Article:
We show that financial knowledge is a key determinant of wealth inequality in a stochastic life cycle model with endogenous financial knowledge accumulation, where financial knowledge enables individuals to better allocate lifetime resources in a world of uncertainty and imperfect insurance. Moreover, because of how the US social insurance system works, better-educated individuals have most to gain from investing in financial knowledge. Our parsimonious specification generates substantial wealth inequality relative to a one-asset saving model and one in which returns on wealth depend on portfolio composition alone. We estimate that 30–40 percent of retirement wealth inequality is accounted for by financial knowledge.
The statistical tests used in the analysis of structural equation models with unobservable variables and measurement error are examined. A drawback of the commonly applied chi square test, in addition to the known problems related to sample size and power, is that it may indicate an increasing correspondence between the hypothesized model and the observed data as both the measurement properties and the relationship between constructs decline. Further, and contrary to common assertion, the risk of making a Type II error can be substantial even when the sample size is large. Moreover, the present testing methods are unable to assess a model's explanatory power. To overcome these problems, the authors develop and apply a testing system based on measures of shared variance within the structural model, measurement model, and overall model.
The principal goal of this paper is to review recent studies on small and medium sized companies in order to concentrate on the main critical issues of SMEs financial management. There are three core elements of financial management: (1) the question of liquidity management and cash flow management. Cash is company's most precious nonhuman asset. (2) The question of long term asset acquisition-which directs the long term course of business. (3) Questions of funding, capital structure and cost of funding. The most imminent question is the liquidity management. A business will never see the long term if it cannot plan an appropriate policy to effectively manage its working capital. Generally, the poor financial management of owner-managers is the main cause underlying the problems of SMEs.
– The purpose of this paper is to analyse the level of financial literacy in Africa based on previous studies and evidence from financial literacy surveys, with the aim of establishing how financial literacy impacts entrepreneurship development in Africa. The study specifically looks at how financial literacy affects the household behaviour regarding financial decision making, as well as the gender gap in financial literacy. As financial literacy is gaining momentum both in developed economies with sophisticated financial systems and developing countries with low levels of financial services, this research seeks to establish a formal relationship between financial literacy and access to finance and what impact both have for developing an entrepreneurship society in Africa. It also focuses on the relationship between financial decision making and gender as well as access to finance with the aim of carefully examining the implications on entrepreneurship development.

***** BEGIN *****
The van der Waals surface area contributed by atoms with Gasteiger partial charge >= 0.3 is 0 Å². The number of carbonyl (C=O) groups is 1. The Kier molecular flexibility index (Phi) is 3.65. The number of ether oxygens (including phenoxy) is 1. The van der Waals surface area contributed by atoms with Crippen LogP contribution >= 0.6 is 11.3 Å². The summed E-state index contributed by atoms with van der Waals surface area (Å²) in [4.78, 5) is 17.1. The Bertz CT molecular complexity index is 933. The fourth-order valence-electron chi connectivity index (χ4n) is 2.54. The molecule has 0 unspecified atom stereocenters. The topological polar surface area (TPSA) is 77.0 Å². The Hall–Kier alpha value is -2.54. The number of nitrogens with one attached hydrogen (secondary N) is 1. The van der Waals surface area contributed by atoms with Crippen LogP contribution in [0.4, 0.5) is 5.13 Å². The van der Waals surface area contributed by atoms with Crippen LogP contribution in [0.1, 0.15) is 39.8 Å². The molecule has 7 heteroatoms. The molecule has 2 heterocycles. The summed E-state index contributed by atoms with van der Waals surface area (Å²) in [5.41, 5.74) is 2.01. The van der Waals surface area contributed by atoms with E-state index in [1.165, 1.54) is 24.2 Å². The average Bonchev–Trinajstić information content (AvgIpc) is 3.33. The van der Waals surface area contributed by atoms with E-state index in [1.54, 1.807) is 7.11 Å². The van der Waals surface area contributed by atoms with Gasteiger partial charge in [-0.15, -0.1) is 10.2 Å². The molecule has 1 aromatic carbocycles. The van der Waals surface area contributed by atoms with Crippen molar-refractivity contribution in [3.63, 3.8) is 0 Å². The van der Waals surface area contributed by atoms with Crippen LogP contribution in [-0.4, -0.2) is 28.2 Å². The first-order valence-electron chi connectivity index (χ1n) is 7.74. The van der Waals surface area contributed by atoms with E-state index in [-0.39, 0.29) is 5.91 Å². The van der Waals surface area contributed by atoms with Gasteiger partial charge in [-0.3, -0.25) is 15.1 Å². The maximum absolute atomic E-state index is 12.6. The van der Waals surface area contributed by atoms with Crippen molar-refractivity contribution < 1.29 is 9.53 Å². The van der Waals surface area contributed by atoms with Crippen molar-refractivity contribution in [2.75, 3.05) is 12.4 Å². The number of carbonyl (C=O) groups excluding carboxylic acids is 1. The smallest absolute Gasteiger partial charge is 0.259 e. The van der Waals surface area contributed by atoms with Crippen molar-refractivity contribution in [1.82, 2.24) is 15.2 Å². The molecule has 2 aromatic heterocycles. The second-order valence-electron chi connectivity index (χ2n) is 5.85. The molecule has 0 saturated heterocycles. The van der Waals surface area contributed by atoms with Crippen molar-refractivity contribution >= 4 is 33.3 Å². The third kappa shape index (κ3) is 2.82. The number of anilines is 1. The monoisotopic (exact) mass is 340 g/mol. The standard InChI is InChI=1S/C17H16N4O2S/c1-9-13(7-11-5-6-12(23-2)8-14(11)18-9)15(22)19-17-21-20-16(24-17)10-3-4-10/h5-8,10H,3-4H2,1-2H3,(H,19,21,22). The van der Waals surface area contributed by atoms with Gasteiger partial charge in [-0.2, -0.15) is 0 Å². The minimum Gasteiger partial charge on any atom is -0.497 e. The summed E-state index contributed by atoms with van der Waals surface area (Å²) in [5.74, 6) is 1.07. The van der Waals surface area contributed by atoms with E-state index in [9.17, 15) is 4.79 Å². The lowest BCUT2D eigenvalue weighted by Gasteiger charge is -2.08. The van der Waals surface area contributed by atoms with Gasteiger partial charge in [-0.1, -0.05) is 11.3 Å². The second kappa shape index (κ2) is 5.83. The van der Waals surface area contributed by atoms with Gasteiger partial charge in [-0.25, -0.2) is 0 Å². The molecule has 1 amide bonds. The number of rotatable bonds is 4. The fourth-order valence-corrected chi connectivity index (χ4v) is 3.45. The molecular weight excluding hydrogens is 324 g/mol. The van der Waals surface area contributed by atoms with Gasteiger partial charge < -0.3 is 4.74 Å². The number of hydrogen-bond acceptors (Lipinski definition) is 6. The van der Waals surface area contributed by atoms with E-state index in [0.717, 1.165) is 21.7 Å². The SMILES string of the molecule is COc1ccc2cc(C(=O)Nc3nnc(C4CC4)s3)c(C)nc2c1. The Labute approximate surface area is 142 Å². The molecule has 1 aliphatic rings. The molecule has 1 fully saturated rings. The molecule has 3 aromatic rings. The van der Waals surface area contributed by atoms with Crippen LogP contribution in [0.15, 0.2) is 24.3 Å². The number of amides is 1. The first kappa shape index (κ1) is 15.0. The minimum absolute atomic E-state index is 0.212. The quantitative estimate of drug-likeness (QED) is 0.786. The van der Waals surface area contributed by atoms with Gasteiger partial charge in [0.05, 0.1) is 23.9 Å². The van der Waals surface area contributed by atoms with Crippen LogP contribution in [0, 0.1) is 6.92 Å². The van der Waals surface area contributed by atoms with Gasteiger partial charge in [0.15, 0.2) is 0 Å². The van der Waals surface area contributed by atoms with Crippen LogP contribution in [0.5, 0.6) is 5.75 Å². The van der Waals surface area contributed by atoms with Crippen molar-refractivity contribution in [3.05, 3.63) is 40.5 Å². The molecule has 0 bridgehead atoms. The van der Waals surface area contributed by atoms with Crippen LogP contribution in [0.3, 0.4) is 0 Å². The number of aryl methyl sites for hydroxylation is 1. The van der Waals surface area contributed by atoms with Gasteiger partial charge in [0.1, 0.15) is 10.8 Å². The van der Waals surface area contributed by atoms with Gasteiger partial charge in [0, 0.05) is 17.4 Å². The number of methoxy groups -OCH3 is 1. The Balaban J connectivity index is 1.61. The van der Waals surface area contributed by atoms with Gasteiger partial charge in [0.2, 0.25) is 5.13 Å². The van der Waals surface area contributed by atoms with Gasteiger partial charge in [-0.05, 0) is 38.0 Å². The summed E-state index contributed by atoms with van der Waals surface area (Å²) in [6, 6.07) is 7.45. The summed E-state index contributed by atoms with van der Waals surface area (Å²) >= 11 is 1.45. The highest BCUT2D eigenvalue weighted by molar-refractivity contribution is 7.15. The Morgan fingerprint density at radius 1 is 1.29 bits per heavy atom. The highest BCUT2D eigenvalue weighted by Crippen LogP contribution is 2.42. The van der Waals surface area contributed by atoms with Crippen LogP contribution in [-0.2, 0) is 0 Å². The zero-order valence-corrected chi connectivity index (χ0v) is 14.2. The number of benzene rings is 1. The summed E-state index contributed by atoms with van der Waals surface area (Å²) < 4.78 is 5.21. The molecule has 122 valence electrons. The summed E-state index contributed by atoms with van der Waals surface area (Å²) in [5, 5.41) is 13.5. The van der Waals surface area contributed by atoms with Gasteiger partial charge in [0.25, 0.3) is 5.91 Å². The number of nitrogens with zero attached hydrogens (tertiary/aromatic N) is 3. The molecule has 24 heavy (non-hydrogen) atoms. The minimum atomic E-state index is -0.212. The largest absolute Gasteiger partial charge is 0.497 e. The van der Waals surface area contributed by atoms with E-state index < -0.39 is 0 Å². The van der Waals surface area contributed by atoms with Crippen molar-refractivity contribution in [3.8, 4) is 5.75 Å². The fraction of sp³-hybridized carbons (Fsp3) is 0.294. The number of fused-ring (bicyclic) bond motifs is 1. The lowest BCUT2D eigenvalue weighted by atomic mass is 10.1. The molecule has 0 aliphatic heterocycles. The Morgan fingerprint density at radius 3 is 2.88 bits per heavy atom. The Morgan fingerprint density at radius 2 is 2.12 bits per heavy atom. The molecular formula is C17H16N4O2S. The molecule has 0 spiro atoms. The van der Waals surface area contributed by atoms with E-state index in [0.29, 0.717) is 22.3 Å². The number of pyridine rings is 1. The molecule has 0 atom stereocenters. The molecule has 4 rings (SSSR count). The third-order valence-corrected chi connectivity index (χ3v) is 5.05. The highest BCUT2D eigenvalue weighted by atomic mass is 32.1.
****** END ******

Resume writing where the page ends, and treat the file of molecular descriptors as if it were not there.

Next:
– To attain the above objective, the study employed a mixed methodology research design where both quantitative and qualitative methods were used. A survey method on financial literacy, conducted by: (Finscope, OECD) was thoroughly analysed in addition to previous work on entrepreneurship development, financial literacy, access to finance and poverty reduction in Africa.
– The results show that the difficulties in access to finance, access to market, policy support and entrepreneurship culture are the main problems and constraints on entrepreneurship development in Africa which has a very strong implication for financial literacy on the continent particularly on micro, small and medium enterprises. Other important problems include unfavorable investment climate, absence of entrepreneurship training programmes, unfriendly investment business environment, gender gap and lack of value chain in the entrepreneurship ecosystem.
– The paper is limited to the established survey and mainly concentrates on Africa.
– African governments and other development partners should re-evaluate their intervention programmes to strengthen financial literacy skills while simultaneously supporting entrepreneurship development by promoting an entrepreneurship culture through the right policy that will actively stimulate the development of entrepreneurs that will contribute to entrepreneurship ecosystems and ultimately enhance Africa’s economic development.
– This paper aims at enhancing understanding of entrepreneurship development and financial literacy in Africa and will help policy makers and researcher fill the missing gap between financial literacy and entrepreneurship education. The recommendations made could significantly boost entrepreneurship activities as well as enhance financial literacy skills in the region, which can as well help increase access to finance on the continent.